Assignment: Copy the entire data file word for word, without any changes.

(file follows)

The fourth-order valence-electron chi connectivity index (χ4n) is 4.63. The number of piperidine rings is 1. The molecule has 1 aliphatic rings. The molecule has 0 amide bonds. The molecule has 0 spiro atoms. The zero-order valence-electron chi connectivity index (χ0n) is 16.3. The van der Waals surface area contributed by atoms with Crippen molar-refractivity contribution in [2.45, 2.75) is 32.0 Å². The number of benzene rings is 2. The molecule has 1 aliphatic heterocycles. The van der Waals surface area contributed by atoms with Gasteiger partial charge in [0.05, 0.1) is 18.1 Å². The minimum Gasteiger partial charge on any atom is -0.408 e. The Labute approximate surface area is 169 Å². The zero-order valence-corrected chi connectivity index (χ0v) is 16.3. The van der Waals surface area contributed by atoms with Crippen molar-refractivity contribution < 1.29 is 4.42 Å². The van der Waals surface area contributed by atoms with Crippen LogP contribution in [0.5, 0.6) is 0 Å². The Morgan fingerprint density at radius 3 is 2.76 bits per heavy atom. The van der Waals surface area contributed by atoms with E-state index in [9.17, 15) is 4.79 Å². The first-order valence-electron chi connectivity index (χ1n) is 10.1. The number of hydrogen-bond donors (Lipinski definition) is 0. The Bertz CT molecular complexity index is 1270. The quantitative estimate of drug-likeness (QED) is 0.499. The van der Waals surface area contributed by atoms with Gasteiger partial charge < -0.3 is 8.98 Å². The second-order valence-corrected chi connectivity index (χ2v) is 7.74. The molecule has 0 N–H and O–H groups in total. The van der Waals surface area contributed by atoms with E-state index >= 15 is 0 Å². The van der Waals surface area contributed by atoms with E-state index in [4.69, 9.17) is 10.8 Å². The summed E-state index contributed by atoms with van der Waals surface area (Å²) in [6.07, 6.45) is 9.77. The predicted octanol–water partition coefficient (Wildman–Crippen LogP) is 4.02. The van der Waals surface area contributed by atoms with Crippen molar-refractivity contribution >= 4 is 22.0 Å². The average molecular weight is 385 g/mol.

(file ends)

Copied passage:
The fourth-order valence-electron chi connectivity index (χ4n) is 4.63. The number of piperidine rings is 1. The molecule has 1 aliphatic rings. The molecule has 0 amide bonds. The molecule has 0 spiro atoms. The zero-order valence-electron chi connectivity index (χ0n) is 16.3. The van der Waals surface area contributed by atoms with Crippen molar-refractivity contribution in [2.45, 2.75) is 32.0 Å². The number of benzene rings is 2. The molecule has 1 aliphatic heterocycles. The van der Waals surface area contributed by atoms with Gasteiger partial charge in [0.05, 0.1) is 18.1 Å². The minimum Gasteiger partial charge on any atom is -0.408 e. The Labute approximate surface area is 169 Å². The zero-order valence-corrected chi connectivity index (χ0v) is 16.3. The van der Waals surface area contributed by atoms with Crippen molar-refractivity contribution < 1.29 is 4.42 Å². The van der Waals surface area contributed by atoms with Crippen LogP contribution in [0.5, 0.6) is 0 Å². The Morgan fingerprint density at radius 3 is 2.76 bits per heavy atom. The van der Waals surface area contributed by atoms with E-state index in [9.17, 15) is 4.79 Å². The first-order valence-electron chi connectivity index (χ1n) is 10.1. The number of hydrogen-bond donors (Lipinski definition) is 0. The Bertz CT molecular complexity index is 1270. The quantitative estimate of drug-likeness (QED) is 0.499. The van der Waals surface area contributed by atoms with Gasteiger partial charge < -0.3 is 8.98 Å². The second-order valence-corrected chi connectivity index (χ2v) is 7.74. The molecule has 0 N–H and O–H groups in total. The van der Waals surface area contributed by atoms with E-state index >= 15 is 0 Å². The van der Waals surface area contributed by atoms with E-state index in [4.69, 9.17) is 10.8 Å². The summed E-state index contributed by atoms with van der Waals surface area (Å²) in [6.07, 6.45) is 9.77. The predicted octanol–water partition coefficient (Wildman–Crippen LogP) is 4.02. The van der Waals surface area contributed by atoms with Crippen molar-refractivity contribution >= 4 is 22.0 Å². The average molecular weight is 385 g/mol.